# General Relativity and galactic rotational speeds

1. Jan 16, 2010

### Pierre007080

Please note that I am not even a physicist ... so please be gentle with me!!!!!!
Question: When you guys work out rotational speeds of various suns in distant galaxies, do you consider General Relativity and the relative gravitational potential difference between us (the observer) and the star being measured?

2. Jan 16, 2010

### Jonathan Scott

As far as I know (I am not a physicist either), most calculations of that type are based on Newtonian gravity as an approximation to GR, having previously used more accurate GR approximations as a guide to the range of situations in which this approximation is valid. The calculations effectively assume that space is flat at a sufficient distance from the system being studied, and potentials are relative to that flat space. The relative potentials of ourselves (due to Earth, Sun, Milky Way galaxy etc.) compared with flat space outside our own galaxy is negligible (of the order of 1 part in 106) and in any case has no effect on the structure of distant galaxies.

3. Jan 16, 2010

### Pierre007080

Thanks for you reply Jonathan. Do I understand from your explanation that the difference (let's use time dilation and rod shortening of GR) between the length of a one meter (our sun potential) is negligiblely different to the length in "outer space" even though we are still well within the visible extent of our galaxy? Is there a SIMPLE approximation to determine how quickly this potential drops off? Distance square? or is it much more complicated? It seems wierd that when you see a galaxy from far that the GR effects INSIDE that "conglomerate mass" are negligibly different from "outer space"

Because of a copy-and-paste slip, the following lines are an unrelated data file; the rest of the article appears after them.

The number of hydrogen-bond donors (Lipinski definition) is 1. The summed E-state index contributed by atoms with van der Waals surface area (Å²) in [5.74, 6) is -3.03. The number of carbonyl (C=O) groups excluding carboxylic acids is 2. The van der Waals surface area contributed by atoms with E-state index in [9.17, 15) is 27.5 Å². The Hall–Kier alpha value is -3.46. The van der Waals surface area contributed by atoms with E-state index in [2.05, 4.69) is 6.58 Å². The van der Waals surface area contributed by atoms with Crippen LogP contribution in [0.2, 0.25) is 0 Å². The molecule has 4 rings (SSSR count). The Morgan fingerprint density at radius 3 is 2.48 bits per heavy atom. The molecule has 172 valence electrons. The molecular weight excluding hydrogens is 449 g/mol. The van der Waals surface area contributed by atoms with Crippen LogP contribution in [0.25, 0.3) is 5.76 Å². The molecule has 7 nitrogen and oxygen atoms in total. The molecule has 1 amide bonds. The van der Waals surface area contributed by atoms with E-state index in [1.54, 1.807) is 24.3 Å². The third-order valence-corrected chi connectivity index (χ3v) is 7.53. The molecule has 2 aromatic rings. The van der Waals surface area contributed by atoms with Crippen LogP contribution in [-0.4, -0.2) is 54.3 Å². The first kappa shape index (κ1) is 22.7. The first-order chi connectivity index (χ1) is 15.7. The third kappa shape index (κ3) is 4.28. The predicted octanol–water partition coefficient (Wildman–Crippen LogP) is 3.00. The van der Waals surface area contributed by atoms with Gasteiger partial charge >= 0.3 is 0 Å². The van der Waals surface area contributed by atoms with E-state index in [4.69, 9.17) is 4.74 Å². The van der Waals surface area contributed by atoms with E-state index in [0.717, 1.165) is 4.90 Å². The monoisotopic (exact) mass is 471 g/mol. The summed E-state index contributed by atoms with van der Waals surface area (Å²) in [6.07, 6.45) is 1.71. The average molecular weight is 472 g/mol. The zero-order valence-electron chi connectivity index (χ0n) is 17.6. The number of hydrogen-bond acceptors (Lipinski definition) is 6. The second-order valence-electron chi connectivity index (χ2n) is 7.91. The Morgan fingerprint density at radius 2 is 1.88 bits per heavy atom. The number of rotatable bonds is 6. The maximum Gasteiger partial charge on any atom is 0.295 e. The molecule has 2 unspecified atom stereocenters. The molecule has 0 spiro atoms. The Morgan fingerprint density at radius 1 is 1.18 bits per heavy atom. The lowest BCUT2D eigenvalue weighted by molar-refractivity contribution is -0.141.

4. Jan 16, 2010

### Jonathan Scott

The fractional difference in scale (time rate and ruler size) due to a gravitational potential difference is simply the Newtonian gravitational potential expressed in dimensionless units, that is energy per energy rather than energy per mass. For example, the fractional difference in time rate between infinity and radius r from mass m is -Gm/rc2. This approximately adds up for separate masses, so for a whole system of masses at distance r it's approximately the same as the effect of one total mass. You can plug in masses and distances to check the effect. Even if you plug in the mass of the whole galaxy and our distance from the middle to get an idea of the total effect, this is still only of the order of 10-6.

You normally only need to use GR instead of Newtonian approximations when the square of this term becomes significant (which means this term is approaching order 1) or when handling relativistic speeds.

5. Jan 17, 2010

### Pierre007080

Hi Jonathan.
I used this formula and made a table using the light years of 27000 (sun) and 100000 (outer space). I then divided all the potentials by the sun's potential to "earth adjust" the the potentials. It turns out VERY significant!!!!!! The metre on earth is only .23 metres in outer space????? Please show me my mistake!

6. Jan 17, 2010

### Jonathan Scott

These values are very small fractions. The ratio of clock rates or ruler sizes at potentials -a and -b is not a/b but rather (1-a)/(1-b). (1-a)/(1-b) where a and b are small is approximately the same as (1-a) + b = 1 - (a-b).

Last edited: Jan 17, 2010
7. Jan 17, 2010

### Jonathan Scott

I should clarify that the Newtonian potential is the fractional difference in total energy, frequency and so on. It's the potential energy divided by the total energy, which is the difference in energy between two locations divided by the total energy at either location (where in the Newtonian approximation the difference is so small compared with the total that it doesn't matter which value you use as the total).